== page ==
• links

     

  • introduction

    Of all the women that participated in the early phase of the phenomenological movement, Edith Stein is the most well-known. She worked as Edmund Husserl’s personal assistant for a number of years, and famously edited his manuscripts on time-consciousness as well as Ideas II and III. However, in addition to her editorial work, Stein produced numerous philosophical treatises of her own, from her dissertation On the Problem of Empathy to her magnum opus Finite and Eternal Being.

    Women were key members of the early phenomenological movement, and played important roles in each of the Göttingen, Munich, and Freiburg Phenomenological Circles. Our aim at the Center for the History of Women Philosophers and Scientists is to highlight the important contributions to phenomenology and ontology made by these women, and to bring their work into dialogue with their contemporaries and with current philosophical debates.

    Significant attention has been paid to Stein’s work on the concept of empathy as well as her more theological and religious writing, however, there are large parts of her corpus awaiting rigorous philosophical research. By reading Stein alongside her teachers and contemporaries – such as Husserl, Max Scheler, and Hedwig Conrad-Martius – we hope to shed new light on her phenomenological analyses of intersubjectivity, causality, and community, and her attempt to reconcile phenomenology and Thomistic philosophy.


  • Philosopher's Profile

    Edith Stein was born into a Jewish family on 12 October 1891 in Breslau – the youngest of 11 children. Her father, Siegfried Stein, was a lumber merchant who died when she was only two years old, leaving her mother, Auguste Stein (née Courant), to take over the business and care for the children alone.

    In 1911, Stein enrolled at the University of Breslau in German studies and history, although her real interests were philosophy and women’s issues. While in Breslau, she attended the lectures of the psychologist William Stern (the father of Günther Anders) and the Neo-Kantian philosopher Richard Hönigswald. Stein also became a member of the Prussian Society for Women’s Right to Vote and the Pedagogical Group at the university. It was through the Pedagogical Group that Stein became friends with Georg Moskiewicz, who introduced her to the Würzburg school of experimental psychology. In studying the literature of the Würzburg school, Stein stumbled upon the work of Edmund Husserl. In 1913, Stein transferred from Breslau to the University of Göttingen to study philosophy under Husserl on the recommendation of her cousin Richard Courant and his wife Nelly (née Neumann).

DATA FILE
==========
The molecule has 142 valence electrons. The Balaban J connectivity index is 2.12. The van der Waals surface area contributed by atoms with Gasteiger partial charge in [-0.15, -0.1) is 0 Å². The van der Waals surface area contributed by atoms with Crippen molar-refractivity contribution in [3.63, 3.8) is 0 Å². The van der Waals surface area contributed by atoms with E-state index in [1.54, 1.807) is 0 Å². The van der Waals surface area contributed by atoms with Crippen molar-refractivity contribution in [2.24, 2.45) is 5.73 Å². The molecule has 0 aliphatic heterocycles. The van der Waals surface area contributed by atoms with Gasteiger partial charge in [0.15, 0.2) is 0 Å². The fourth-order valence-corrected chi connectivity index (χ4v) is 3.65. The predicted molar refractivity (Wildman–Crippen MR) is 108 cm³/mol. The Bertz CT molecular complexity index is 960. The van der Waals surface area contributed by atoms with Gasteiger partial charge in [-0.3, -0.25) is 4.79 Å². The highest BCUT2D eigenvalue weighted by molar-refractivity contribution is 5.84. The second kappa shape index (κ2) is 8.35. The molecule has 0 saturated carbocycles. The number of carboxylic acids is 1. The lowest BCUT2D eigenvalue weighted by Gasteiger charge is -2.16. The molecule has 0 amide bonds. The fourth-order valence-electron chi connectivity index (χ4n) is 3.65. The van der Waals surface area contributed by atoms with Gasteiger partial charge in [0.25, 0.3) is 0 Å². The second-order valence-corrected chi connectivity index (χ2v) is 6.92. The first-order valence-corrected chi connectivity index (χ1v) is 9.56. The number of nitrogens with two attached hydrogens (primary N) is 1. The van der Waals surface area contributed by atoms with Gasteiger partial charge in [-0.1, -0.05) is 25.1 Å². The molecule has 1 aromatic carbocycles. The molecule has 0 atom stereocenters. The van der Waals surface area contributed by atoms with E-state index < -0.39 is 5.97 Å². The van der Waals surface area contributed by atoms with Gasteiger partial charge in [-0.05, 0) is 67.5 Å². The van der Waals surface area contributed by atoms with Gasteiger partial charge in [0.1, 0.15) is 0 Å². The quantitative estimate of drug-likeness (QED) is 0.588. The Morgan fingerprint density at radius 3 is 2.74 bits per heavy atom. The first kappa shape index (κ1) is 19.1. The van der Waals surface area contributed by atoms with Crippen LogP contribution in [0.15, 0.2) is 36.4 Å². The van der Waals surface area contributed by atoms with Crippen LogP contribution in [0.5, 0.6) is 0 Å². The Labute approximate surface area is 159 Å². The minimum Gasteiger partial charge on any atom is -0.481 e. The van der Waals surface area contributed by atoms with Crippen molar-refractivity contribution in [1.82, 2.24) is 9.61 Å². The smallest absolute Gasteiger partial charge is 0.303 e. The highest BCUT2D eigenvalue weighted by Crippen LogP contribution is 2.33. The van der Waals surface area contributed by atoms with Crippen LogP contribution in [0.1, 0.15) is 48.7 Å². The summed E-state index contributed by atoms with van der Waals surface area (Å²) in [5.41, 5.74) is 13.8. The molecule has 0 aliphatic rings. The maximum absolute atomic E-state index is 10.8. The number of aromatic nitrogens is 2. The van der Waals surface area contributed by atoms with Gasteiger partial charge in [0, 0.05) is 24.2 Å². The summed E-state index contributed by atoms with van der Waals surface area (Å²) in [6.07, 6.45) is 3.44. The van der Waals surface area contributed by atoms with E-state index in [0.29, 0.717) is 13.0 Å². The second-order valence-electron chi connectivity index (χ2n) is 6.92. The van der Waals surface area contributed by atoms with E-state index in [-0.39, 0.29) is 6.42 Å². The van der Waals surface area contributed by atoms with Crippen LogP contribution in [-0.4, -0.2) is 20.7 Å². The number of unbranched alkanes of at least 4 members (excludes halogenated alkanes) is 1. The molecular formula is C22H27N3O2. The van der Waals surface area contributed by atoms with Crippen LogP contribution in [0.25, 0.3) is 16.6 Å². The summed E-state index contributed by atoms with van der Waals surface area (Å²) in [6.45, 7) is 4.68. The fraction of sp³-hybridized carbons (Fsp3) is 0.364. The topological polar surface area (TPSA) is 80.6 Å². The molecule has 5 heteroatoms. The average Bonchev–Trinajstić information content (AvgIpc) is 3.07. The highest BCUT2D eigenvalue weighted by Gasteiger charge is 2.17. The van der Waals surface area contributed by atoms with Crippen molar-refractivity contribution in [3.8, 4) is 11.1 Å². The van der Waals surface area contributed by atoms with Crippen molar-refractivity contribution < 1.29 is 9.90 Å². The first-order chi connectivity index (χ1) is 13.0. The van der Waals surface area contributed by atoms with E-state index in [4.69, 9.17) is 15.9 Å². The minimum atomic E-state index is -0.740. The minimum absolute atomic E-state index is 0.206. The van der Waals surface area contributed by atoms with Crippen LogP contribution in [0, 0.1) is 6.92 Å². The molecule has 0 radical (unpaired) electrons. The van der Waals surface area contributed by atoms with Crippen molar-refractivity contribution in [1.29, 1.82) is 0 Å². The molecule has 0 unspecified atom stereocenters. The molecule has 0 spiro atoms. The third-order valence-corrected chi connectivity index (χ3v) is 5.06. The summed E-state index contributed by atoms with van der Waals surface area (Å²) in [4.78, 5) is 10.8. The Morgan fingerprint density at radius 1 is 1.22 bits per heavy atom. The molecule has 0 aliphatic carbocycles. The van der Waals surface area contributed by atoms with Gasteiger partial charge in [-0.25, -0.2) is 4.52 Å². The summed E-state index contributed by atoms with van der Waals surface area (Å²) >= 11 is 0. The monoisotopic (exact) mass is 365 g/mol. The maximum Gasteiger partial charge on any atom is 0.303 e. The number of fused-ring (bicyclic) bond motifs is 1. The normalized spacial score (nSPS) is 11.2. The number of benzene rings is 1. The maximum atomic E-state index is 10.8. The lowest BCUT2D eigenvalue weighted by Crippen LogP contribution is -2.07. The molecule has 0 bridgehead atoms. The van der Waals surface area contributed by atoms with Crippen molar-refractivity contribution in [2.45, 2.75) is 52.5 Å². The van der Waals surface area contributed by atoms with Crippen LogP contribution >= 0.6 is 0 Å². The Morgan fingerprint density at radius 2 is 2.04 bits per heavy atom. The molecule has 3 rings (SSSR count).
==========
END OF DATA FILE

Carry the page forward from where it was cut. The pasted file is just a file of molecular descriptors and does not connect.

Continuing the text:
Stein enrolled at Göttingen in SS 1913 and began taking courses with Husserl and Adolf Reinach. In the beginning, the female students in Husserl’s inner circle, particularly Margarete Ortmann and Erika Gothe, did not receive Stein warmly. However, they eventually became close friends. During her student years, Stein developed close friendships with numerous members of the Göttingen Circle of phenomenologists, particularly Roman Ingarden. When lectures were cancelled due to the outbreak of the First World War, Stein returned home to Breslau and trained to become a nursing assistant. After completing her training, Stein went back to Göttingen in October 1914 for another semester with Husserl and completed her Staatsexamen on 15 January 1915. That spring she was called upon by the Red Cross and worked for several months in a soldiers’ hospital in Austria. Following her time in the field hospital, Stein returned once more to Breslau and prepared her dissertation.

    In the spring of 1916, Husserl joined the faculty at the University of Freiburg, and Stein followed. She defended her dissertation, “Das Einfühlungsproblem in seiner historischen Entwicklung und in phänomenologischer Betrachtung,” in that summer. Parts II-IV of the dissertation were published under the title Zum Problem der Einfühlung in 1917. In this work, Stein attempts to uncover the essence of empathy [Einfühlung] through phenomenological analysis. She maintains that the controversy over empathy stems from the assumption that foreign subjects and their experiences are given to us in experience. Stein is suspicious of this assumption. For Stein, empathy is not a first hand-experience of the content of the mental-life of someone else, nor is it the process whereby we assume what their mental-life is like. It is the experience that announces the mental-life of another.

    After completing her dissertation, Husserl hired Stein as his private research assistant – a position she held from October 1916 until February 1918. Her main tasks were transcribing, expanding, and arranging Husserl’s manuscripts for Ideen II, his manuscripts on time-consciousness, and others. In SS 1917, Stein also began teaching the seminar for beginners in phenomenology – her “philosophical kindergarten,” which included Gerda Walther, Ludwig Ferdinand Clauss, Otto Gründler, and Rudolf Meyer.